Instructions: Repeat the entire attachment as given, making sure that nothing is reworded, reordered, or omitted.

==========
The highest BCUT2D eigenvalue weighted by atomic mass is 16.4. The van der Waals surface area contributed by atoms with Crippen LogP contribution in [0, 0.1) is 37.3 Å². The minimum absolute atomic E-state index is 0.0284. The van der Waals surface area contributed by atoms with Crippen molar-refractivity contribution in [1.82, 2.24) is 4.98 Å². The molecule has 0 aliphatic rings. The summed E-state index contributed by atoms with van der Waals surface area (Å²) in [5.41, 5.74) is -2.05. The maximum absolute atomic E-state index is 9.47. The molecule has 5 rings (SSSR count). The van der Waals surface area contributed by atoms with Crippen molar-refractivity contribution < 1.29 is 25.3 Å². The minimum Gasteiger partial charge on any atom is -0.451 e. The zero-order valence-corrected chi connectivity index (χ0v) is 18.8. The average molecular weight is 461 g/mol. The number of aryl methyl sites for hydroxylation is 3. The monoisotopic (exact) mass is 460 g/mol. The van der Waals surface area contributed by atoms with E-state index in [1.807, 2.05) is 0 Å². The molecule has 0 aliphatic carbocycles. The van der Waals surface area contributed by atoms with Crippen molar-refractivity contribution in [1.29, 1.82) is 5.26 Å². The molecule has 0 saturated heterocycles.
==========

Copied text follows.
The highest BCUT2D eigenvalue weighted by atomic mass is 16.4. The van der Waals surface area contributed by atoms with Crippen LogP contribution in [0, 0.1) is 37.3 Å². The minimum absolute atomic E-state index is 0.0284. The van der Waals surface area contributed by atoms with Crippen molar-refractivity contribution in [1.82, 2.24) is 4.98 Å². The molecule has 0 aliphatic rings. The summed E-state index contributed by atoms with van der Waals surface area (Å²) in [5.41, 5.74) is -2.05. The maximum absolute atomic E-state index is 9.47. The molecule has 5 rings (SSSR count). The van der Waals surface area contributed by atoms with Crippen molar-refractivity contribution < 1.29 is 25.3 Å². The minimum Gasteiger partial charge on any atom is -0.451 e. The zero-order valence-corrected chi connectivity index (χ0v) is 18.8. The average molecular weight is 461 g/mol. The number of aryl methyl sites for hydroxylation is 3. The monoisotopic (exact) mass is 460 g/mol. The van der Waals surface area contributed by atoms with E-state index in [1.807, 2.05) is 0 Å². The molecule has 0 aliphatic carbocycles. The van der Waals surface area contributed by atoms with Crippen molar-refractivity contribution in [1.29, 1.82) is 5.26 Å². The molecule has 0 saturated heterocycles.